Bernoulli's Equation

Written by Jerry Ratzlaff on . Posted in Fluid Dynamics

Bernoulli's Equation is a way of describing the conservation of energy principle in an incompressible fluid.  Bernoulli's Equation relates the Pressure, P with the kinetic energy (½ ρ v2) and the gravitational potential energy (ρ g h).  When the speed decreases in expanded areas and increases in narrowing areas, the pressure of a fluid in a narrowing flow will decrease and the pressure of the fluid will increase as the flow expands.  In a system Bernoulli's equation will have the same constant value at various points.  This makes it very useful for solving for varying pressures in different points.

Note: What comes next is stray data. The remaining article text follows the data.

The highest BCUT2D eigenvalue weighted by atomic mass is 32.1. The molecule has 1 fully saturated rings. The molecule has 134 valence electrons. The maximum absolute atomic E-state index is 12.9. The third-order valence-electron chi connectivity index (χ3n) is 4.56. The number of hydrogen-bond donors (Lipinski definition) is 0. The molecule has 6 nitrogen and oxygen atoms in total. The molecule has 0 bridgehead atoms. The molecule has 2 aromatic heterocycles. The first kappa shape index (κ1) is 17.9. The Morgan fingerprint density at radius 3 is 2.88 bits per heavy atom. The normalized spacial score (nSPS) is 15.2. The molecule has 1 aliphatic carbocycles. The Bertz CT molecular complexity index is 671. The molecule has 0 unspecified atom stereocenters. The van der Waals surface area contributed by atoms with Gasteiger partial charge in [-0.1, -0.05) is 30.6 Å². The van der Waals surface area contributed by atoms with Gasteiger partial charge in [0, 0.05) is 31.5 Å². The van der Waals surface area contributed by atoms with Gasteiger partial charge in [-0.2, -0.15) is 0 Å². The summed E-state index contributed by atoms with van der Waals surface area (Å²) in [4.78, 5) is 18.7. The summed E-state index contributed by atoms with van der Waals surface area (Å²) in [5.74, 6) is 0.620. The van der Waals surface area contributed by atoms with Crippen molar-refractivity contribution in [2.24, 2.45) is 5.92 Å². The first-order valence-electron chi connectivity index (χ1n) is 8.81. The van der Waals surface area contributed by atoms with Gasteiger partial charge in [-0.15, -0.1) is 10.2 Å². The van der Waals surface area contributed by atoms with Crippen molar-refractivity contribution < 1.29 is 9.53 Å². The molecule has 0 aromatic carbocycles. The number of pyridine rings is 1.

The following assumptions must be met for the Bernoulli's equation:

  • The fluid must be incompressible, even though pressure varies, the density must remain constant.
  • The streamline must not enter the boundary layer.  (Bernoulli's equation is not applicable where there are viscous forces, such as in the boundary layer.)

Bernoulli's Equation formula

\(\large{ p + \rho \;g \; h + \frac {1}{2} \; \rho \; v^2   = constant }\)


\(\large{ p }\) = pressure at the point

\(\large{ \rho }\)  (Greek symbol rho) = density of the fluid at all points in the fluid

\(\large{ g }\) = gravitational acceleration (9.80665 m/s2 or 32.1740 ft/s2)

\(\large{ h }\) = height, the point above a reference plane

\(\large{ v }\) = velocity of the fluid


Tags: Equations for Pressure Equations for Constant Equations for Fluid